Tuesday, July 23, 2024
Top Stories

State Govt. files intra-court appeal on HC order on regularization of WC service

Nagaland News

DIMAPUR, NOVEMBER 9: Nagaland Government has filed an intra-court appeal against an order issued by the Kohima Bench of Gauhati High Court that had directed the former to regularise the service of a retired work-charged Chowkidar and pay pension as well, on the ground that said employee had rendered 27 years of service.
On Wednesday, a Bench comprising Justices Nani Tagia and Kakheto Sema admitted the appeal and called for relevant records. “As the parties are now represented and agreed for final hearing sometime in the next week, list this matter for hearing on 16th of November, 2022”, stated the order.
On November 18 last year, the Court had ordered Nagaland Government to complete the process of regularising the service of a contract employee (superannuated after 27 years in service) “for the purpose of granting pension benefits” within two months, while reminding “in no uncertain terms” that the State is a model employer, and in a Welfare State, it is not expected to exploit citizens in service matters.
The ruling was in connection with a writ petition filed by Zachivo Chakhesang, a resident of Phek Village, against the State of Nagaland represented by the Chief Secretary, the Commissioner and Secretary of Public Health Engineering (PHE) and the Chief Engineer of PHE.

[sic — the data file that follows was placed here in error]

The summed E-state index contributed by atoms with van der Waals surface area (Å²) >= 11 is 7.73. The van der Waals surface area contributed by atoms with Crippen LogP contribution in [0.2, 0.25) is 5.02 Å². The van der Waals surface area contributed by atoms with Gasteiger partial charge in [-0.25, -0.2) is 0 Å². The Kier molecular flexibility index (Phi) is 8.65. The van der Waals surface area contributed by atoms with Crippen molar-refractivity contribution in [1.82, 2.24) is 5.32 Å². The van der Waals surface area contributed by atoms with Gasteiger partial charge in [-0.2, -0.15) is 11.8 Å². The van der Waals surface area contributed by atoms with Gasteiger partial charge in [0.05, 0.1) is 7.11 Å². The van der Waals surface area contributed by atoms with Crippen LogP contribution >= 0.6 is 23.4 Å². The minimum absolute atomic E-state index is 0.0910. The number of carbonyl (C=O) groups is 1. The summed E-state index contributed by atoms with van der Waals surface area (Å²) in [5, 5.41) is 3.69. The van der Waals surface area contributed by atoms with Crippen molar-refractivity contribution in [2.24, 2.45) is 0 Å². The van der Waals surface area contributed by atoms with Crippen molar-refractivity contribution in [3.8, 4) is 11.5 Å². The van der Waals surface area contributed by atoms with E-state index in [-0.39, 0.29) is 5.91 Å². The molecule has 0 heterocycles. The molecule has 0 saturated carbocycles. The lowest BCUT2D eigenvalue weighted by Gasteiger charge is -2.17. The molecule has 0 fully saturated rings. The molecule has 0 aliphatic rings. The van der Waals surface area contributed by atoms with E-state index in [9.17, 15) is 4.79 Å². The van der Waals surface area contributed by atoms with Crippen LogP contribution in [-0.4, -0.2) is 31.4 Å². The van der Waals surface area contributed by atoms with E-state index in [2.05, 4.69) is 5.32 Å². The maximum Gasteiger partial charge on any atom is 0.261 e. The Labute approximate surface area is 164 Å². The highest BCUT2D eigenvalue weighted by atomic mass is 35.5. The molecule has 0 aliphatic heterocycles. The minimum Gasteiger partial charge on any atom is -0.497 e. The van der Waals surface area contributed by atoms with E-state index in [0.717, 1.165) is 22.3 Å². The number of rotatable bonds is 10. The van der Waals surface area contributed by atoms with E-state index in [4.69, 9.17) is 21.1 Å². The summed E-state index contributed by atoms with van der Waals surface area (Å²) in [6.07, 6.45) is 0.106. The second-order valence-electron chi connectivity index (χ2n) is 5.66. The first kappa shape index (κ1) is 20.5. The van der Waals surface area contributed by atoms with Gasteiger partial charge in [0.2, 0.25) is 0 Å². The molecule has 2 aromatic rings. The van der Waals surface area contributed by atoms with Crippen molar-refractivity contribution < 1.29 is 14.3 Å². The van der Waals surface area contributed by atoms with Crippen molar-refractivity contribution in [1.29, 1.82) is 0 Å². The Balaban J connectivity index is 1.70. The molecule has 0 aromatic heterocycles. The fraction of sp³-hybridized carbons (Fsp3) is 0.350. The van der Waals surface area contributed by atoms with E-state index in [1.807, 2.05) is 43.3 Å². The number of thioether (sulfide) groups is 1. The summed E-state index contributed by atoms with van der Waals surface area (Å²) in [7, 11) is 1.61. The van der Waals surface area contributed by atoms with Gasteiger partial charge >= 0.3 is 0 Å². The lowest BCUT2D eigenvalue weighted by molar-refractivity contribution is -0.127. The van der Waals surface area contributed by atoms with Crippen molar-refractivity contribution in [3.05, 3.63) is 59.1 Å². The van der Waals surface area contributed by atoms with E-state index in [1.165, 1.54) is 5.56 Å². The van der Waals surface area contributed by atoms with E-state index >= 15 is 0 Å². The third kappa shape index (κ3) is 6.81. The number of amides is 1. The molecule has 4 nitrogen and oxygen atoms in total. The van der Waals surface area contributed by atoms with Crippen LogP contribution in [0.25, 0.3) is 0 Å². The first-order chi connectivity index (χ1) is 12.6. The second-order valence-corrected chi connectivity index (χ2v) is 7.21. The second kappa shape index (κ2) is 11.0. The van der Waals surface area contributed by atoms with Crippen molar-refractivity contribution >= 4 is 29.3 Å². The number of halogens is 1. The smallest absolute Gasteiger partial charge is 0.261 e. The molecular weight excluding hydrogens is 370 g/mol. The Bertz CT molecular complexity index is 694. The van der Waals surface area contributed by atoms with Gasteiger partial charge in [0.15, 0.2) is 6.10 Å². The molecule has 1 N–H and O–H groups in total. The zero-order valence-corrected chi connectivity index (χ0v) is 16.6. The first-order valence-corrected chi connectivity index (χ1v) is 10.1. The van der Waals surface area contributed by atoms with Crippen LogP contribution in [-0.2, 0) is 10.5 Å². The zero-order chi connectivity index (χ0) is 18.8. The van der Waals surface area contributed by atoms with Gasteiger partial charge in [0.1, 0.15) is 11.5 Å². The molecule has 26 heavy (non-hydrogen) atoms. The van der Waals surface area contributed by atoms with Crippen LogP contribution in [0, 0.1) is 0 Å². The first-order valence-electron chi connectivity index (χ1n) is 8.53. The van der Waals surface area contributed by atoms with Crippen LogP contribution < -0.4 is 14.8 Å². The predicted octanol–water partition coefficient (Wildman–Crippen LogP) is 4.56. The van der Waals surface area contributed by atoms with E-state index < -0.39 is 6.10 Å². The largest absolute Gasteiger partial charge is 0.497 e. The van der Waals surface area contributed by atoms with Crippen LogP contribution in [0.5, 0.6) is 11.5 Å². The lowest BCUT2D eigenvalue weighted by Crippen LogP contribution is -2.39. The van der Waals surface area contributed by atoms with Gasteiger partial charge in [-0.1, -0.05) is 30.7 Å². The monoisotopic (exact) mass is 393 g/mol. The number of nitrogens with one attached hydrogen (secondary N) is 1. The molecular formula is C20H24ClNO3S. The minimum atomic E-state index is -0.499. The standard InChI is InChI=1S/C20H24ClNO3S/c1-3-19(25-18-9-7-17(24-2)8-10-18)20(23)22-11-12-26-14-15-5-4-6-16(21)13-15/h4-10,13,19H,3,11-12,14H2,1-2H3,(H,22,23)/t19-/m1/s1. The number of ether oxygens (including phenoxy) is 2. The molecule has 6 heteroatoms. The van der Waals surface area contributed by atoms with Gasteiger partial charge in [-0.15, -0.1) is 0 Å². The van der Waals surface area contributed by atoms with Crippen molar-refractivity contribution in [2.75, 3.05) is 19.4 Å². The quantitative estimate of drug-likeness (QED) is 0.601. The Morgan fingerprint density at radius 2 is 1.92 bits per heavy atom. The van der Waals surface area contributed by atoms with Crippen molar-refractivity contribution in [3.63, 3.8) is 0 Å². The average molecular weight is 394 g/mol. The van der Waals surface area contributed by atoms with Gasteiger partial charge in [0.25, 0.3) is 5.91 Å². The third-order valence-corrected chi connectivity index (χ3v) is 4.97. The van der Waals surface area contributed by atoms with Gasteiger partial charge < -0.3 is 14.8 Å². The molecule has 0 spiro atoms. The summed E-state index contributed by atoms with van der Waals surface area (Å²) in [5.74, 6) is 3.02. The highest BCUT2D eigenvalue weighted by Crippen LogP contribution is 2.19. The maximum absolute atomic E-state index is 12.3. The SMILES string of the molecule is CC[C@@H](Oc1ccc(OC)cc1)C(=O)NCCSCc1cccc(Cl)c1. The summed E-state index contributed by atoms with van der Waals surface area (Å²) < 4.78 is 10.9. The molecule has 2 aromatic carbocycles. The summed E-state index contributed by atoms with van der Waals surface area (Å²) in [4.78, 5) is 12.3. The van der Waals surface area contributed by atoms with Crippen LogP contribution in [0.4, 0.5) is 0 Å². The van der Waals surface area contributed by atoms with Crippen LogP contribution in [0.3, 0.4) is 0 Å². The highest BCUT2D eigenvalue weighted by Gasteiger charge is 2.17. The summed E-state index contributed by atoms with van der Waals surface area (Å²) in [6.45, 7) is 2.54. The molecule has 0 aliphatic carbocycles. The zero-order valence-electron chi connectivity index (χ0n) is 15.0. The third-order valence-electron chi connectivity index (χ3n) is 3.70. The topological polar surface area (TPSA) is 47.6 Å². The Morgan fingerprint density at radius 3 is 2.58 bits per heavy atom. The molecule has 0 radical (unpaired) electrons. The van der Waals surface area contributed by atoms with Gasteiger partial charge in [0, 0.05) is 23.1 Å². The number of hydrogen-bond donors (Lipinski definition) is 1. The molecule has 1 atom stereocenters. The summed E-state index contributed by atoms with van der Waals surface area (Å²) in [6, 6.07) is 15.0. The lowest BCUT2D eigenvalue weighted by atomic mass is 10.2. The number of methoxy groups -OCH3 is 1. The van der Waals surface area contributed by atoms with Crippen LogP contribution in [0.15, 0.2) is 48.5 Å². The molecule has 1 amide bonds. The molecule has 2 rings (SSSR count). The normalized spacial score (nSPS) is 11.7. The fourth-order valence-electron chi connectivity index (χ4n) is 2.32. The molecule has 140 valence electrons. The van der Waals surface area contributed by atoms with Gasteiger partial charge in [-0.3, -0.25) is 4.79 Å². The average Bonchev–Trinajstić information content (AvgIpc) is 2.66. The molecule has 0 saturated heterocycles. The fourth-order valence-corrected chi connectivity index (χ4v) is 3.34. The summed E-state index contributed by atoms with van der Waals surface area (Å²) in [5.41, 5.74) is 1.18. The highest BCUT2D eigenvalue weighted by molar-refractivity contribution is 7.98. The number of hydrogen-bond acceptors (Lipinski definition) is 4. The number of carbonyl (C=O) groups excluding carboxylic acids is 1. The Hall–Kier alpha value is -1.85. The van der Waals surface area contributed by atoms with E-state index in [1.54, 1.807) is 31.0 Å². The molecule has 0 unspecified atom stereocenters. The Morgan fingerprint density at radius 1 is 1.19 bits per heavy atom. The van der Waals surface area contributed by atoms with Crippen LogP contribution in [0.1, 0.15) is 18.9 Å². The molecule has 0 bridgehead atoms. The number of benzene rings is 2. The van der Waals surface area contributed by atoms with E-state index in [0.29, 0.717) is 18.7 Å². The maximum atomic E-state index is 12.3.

As per Court document, the petitioner was appointed as ‘work-charged employee’ in PHE Department of Phek Division during the 1980s. On July 21, 1987, he was upgraded to ‘Semi Skilled Labour Work Charge’; thereafter, “promoted to the post of chowkidar” on April 4, 1989.
“His service-book, as is the practice, was opened thereafter and he contributed to GPF and all other schemes as is practiced by required Government servants”, it stated.
But when he was released from service on January 31, 2014, the petitioner was not given pension benefits by the Government on the ground that he was not a regular employee.
When he initially “filed the writ petition before the Chief Engineer PHED”, there was no response from the latter, prompting him to knock on the Court’s door.
The Counsel for the petitioner submitted that the Kohima Bench of Gauhati High Court had heard a similar case in 2012, where the Single Judge had then disposed off the petition grating relief to the petitioner. The Counsel further cited a ruling issued by the Division Bench of Gauhati High Court in the Manipur, in 1997.
“After having considered that the petitioner had put in continuous uninterrupted service of 28 and 29 years, the coordinate Bench of this Court had directed that the respondent should regularise the service of the petitioner to grant him all pension benefits in accordance with law. Learned Counsel submits that since the present facts and case of the petitioner is also covered, the same relief may be granted to the petitioner”, it stated.
On the other hand, the State’s Counsel argued that the petitioner was not covered under the scheme of the State Government under Personnel and Administrative Reforms Department (Administrative Reforms Branch) order issued on March 17, 2015.
This office memorandum (OM) provides for regularisation and absorption of work-charged and casual employees, revision of pay and wages, which covers only employees who have served for 30 years uninterrupted, it stated.